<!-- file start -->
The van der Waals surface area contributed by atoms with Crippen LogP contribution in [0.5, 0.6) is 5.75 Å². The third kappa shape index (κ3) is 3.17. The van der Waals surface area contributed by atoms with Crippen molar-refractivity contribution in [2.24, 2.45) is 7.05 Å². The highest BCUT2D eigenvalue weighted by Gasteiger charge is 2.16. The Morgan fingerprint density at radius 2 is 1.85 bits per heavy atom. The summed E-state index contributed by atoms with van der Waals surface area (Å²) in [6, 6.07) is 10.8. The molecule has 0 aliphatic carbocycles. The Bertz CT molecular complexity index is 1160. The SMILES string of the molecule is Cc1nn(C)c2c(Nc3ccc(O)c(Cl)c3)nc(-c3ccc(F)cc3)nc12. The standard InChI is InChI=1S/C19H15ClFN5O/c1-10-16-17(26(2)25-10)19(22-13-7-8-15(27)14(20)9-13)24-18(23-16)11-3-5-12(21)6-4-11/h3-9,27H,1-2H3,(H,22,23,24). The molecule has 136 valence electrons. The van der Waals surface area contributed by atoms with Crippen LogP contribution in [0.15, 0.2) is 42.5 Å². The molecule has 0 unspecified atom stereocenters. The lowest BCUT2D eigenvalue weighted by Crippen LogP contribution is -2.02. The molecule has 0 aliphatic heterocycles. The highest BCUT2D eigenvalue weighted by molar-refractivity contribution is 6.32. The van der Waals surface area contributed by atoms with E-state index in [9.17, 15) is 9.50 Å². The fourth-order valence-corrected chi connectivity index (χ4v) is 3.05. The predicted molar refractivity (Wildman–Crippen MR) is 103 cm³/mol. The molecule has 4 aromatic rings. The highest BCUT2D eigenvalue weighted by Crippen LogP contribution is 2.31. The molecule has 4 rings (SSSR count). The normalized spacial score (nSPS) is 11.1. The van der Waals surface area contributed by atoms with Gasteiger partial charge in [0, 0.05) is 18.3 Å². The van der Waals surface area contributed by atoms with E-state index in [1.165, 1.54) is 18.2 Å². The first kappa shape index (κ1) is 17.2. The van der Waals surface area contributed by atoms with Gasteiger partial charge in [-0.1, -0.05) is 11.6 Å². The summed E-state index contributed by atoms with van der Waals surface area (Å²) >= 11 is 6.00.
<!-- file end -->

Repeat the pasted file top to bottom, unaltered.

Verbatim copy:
The van der Waals surface area contributed by atoms with Crippen LogP contribution in [0.5, 0.6) is 5.75 Å². The third kappa shape index (κ3) is 3.17. The van der Waals surface area contributed by atoms with Crippen molar-refractivity contribution in [2.24, 2.45) is 7.05 Å². The highest BCUT2D eigenvalue weighted by Gasteiger charge is 2.16. The Morgan fingerprint density at radius 2 is 1.85 bits per heavy atom. The summed E-state index contributed by atoms with van der Waals surface area (Å²) in [6, 6.07) is 10.8. The molecule has 0 aliphatic carbocycles. The Bertz CT molecular complexity index is 1160. The SMILES string of the molecule is Cc1nn(C)c2c(Nc3ccc(O)c(Cl)c3)nc(-c3ccc(F)cc3)nc12. The standard InChI is InChI=1S/C19H15ClFN5O/c1-10-16-17(26(2)25-10)19(22-13-7-8-15(27)14(20)9-13)24-18(23-16)11-3-5-12(21)6-4-11/h3-9,27H,1-2H3,(H,22,23,24). The molecule has 136 valence electrons. The van der Waals surface area contributed by atoms with Crippen LogP contribution in [0.15, 0.2) is 42.5 Å². The molecule has 0 unspecified atom stereocenters. The lowest BCUT2D eigenvalue weighted by Crippen LogP contribution is -2.02. The molecule has 0 aliphatic heterocycles. The highest BCUT2D eigenvalue weighted by molar-refractivity contribution is 6.32. The van der Waals surface area contributed by atoms with E-state index in [9.17, 15) is 9.50 Å². The fourth-order valence-corrected chi connectivity index (χ4v) is 3.05. The predicted molar refractivity (Wildman–Crippen MR) is 103 cm³/mol. The molecule has 4 aromatic rings. The highest BCUT2D eigenvalue weighted by Crippen LogP contribution is 2.31. The molecule has 4 rings (SSSR count). The normalized spacial score (nSPS) is 11.1. The van der Waals surface area contributed by atoms with Gasteiger partial charge in [0, 0.05) is 18.3 Å². The van der Waals surface area contributed by atoms with E-state index in [1.165, 1.54) is 18.2 Å². The first kappa shape index (κ1) is 17.2. The van der Waals surface area contributed by atoms with Gasteiger partial charge in [-0.1, -0.05) is 11.6 Å². The summed E-state index contributed by atoms with van der Waals surface area (Å²) >= 11 is 6.00.